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Great-grandmother, 95, tasered by officer in Australia had walking frame and knife, police say

<i>Courtesy Andrew Thaler</i><br/>This undated picture shows Clare Nowland
Courtesy Andrew Thaler
This undated picture shows Clare Nowland

By Hilary Whiteman, CNN

Brisbane, Australia (CNN) — Homicide detectives in Australia are investigating why a police officer felt so threatened by a 95-year-old woman clutching a walking aid and steak knife that he needed to Taser her inside her nursing home.

Clare Nowland, a great-grandmother with dementia, is in critical condition in hospital after being tasered early Wednesday by a senior constable who had been called out to the home by care staff to reports of a resident with a knife.

Peter Cotter, NSW Police Force Assistant Commissioner, attempted to explain the officer’s actions at a news briefing on Friday, after watching video of the incident captured by two police body cameras.

“At the time she was tasered she was approaching police. It is fair to say at a slow pace. She had a walking frame. But she had a knife. I can’t take it any further as to what was going through anyone’s mind when he used the Taser,” Cotter said.

The community has been outraged by the events that took place at Yallambee Lodge in Cooma, a small town about 100 kilometers (62 miles) south of the national capital Canberra.

Andrew Thaler, a local community advocate, said Nowland’s family – which includes eight children and dozens of grandchildren and great-grandchildren – are taking turns to keep vigil by her bedside.

“I don’t think there’s going to be a recovery. Tasers take out bulls and fully grown men. She’s a slip of a woman,” said Thaler, who is assisting the family, who have requested privacy as they deal with the events of the past few days.

Nowland has dementia and had lived at the home for five years, Thaler said.

“She had good days and she had bad days, which is standard,” he added, describing her as physically frail.

“This woman couldn’t stand without a walking aid. She’s not that strong. She’s around 43 kilos (95 pounds) and 5-foot-2 (1.58 meters).

“This is an outrage.”

How it unfolded

Police say they were called to the address around 4:15 a.m. on Wednesday to reports of a resident with a knife. Two officers found Nowland in her room, with a knife in her hand, Cotter said during the briefing on Friday.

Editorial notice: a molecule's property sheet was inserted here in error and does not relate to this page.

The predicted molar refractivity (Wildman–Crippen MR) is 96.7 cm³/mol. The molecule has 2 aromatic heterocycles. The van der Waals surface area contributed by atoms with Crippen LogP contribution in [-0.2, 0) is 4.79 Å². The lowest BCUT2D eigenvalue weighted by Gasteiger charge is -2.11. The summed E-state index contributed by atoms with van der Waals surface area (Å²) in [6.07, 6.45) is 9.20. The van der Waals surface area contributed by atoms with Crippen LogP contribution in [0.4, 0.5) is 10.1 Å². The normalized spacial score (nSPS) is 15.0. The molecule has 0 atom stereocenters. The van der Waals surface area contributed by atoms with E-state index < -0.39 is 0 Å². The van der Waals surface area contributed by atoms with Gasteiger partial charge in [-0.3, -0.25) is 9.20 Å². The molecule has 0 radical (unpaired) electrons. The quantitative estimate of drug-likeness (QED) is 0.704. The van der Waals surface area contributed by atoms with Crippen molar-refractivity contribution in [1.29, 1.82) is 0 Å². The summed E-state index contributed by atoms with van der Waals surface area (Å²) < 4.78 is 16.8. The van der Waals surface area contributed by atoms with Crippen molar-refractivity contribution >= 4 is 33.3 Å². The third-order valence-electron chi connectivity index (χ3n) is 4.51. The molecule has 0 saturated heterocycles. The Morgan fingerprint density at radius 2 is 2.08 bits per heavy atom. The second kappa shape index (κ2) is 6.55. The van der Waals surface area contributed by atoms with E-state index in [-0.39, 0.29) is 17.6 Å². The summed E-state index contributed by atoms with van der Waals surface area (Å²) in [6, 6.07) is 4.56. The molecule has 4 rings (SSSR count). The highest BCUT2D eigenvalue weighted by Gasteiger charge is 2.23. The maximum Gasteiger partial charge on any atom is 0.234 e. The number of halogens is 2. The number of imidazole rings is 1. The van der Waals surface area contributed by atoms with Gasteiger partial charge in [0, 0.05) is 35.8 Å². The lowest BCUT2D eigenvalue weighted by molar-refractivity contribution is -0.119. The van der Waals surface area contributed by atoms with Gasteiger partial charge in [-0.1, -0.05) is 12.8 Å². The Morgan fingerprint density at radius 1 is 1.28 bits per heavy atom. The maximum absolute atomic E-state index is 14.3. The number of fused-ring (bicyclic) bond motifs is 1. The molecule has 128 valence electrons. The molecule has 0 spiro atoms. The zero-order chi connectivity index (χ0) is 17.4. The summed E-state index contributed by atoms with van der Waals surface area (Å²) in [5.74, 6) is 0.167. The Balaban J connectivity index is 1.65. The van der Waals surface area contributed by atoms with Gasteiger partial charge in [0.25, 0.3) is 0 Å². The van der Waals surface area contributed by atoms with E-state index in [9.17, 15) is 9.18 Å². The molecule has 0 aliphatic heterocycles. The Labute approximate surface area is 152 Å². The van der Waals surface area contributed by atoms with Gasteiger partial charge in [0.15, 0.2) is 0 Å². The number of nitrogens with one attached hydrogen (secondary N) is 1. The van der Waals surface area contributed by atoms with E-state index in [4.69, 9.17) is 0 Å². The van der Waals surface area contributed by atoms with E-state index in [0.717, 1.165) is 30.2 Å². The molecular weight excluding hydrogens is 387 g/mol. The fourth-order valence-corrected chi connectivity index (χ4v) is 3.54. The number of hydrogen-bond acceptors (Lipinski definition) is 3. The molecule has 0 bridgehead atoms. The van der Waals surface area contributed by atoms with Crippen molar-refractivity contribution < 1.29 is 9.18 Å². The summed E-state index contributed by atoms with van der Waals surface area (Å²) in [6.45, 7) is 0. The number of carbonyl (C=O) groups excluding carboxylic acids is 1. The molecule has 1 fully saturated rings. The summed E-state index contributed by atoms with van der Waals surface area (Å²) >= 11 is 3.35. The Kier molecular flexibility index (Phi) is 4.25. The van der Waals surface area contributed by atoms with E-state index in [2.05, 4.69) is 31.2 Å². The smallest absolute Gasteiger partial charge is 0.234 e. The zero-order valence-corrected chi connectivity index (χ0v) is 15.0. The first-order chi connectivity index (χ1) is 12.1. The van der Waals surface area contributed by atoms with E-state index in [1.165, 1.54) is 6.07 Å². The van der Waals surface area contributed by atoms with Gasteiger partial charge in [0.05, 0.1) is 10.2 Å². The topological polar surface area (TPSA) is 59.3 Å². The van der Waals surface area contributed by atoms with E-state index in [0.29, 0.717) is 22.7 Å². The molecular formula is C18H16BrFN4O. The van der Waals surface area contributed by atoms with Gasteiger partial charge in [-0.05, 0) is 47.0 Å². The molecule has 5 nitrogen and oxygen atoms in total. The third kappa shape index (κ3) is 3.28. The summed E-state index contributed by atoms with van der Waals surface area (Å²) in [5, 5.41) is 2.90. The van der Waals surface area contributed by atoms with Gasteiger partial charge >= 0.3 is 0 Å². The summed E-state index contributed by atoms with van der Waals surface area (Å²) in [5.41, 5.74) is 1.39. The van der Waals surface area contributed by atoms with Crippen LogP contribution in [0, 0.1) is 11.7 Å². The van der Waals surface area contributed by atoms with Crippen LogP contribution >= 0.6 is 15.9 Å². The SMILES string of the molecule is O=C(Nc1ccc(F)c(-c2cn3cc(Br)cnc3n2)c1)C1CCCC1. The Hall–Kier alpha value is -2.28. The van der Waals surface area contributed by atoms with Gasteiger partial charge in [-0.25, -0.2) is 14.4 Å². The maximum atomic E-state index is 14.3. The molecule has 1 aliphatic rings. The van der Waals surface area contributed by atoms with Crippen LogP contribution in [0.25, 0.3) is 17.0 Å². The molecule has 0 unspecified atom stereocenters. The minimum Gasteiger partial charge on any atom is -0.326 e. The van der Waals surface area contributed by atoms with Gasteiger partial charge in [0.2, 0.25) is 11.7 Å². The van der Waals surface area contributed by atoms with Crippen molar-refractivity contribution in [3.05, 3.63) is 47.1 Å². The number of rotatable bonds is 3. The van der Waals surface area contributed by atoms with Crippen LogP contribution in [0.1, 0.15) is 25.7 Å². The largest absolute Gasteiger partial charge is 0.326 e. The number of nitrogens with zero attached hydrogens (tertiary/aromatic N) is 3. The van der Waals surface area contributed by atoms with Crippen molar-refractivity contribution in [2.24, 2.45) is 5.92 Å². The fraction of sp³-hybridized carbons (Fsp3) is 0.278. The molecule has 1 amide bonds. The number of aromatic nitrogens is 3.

“It is fair to say that she was armed with that knife. The knife in question was a steak knife with a serrated edge that she had obtained from the kitchen area of the nursing home a couple of hours earlier,” he said.

Police and paramedics negotiated with Nowland for a number of minutes, urging her to drop the knife, Cotter said, but “for whatever reasons, Clare did not do that.”

“Clare approached the doorway where the police were at that stage, and the officer, the one officer, discharged the Taser,” he said.

Nowland fell to the ground and hit her head.

“The injury that she suffered as a result of hitting her head on the floor has rendered her bedridden at the moment,” said Cotter. “She remains in and out of consciousness.”

Video and audio of the incident was captured by two police body cameras, which Cotter said was “confronting.”

“I have seen it and I understand what I’ve seen,” said Cotter, who said the footage would not be released because “it is not in the public interest.”

Questions being asked

Nowland is a well-known member of the community and had attracted local media attention when she went skydiving to celebrate her 80th birthday. She did it again at 85, according to Thaler.

The officer who discharged his Taser has not been identified beyond being a senior constable with 12 years of experience, who has now been taken off duty. Homicide detectives are involved because of the seriousness of incident, Cotter said.

He would not speculate whether the officer who fired the Taser would be charged.

“If a threshold is met, where it changes from being a departmental issue into a criminal issue we are certainly mature enough and transparent enough as an organization to do what has to be done,” he said.

Cotter said Tasers are generally used as a defensive tool when someone’s life is threatened.

“We say it is there as a piece of equipment to defend yourself when you think your life is in danger, or someone else’s life is in danger, where you have a genuine fear and threat of being physically overpowered, if there is a violent confrontation occurring, but of course those facts have to be real,” he said.

NSW Police Commissioner Karen Webb issued a statement Thursday saying her thoughts were with Nowland’s family.

“I understand and share the community concerns and assure you that we are treating this matter with the utmost seriousness,” she said.

Snowy Monaro Regional Council, which operates Yallambee Lodge, said the council was “supporting our staff, residents, and families during this difficult time” and declined to comment further due to the investigation.

The council’s website describes the lodge as a 40-bed aged care facility with private rooms and en-suites, staffed by registered nurses, enrolled nurses and carers.

Thaler said the community want to know why police thought it was necessary to Taser a frail, elderly woman who was known to have dementia and couldn’t possibly have posed a threat.

“There’s simply no excuse for it. But it’s happened. We want to know why and how,” he said.

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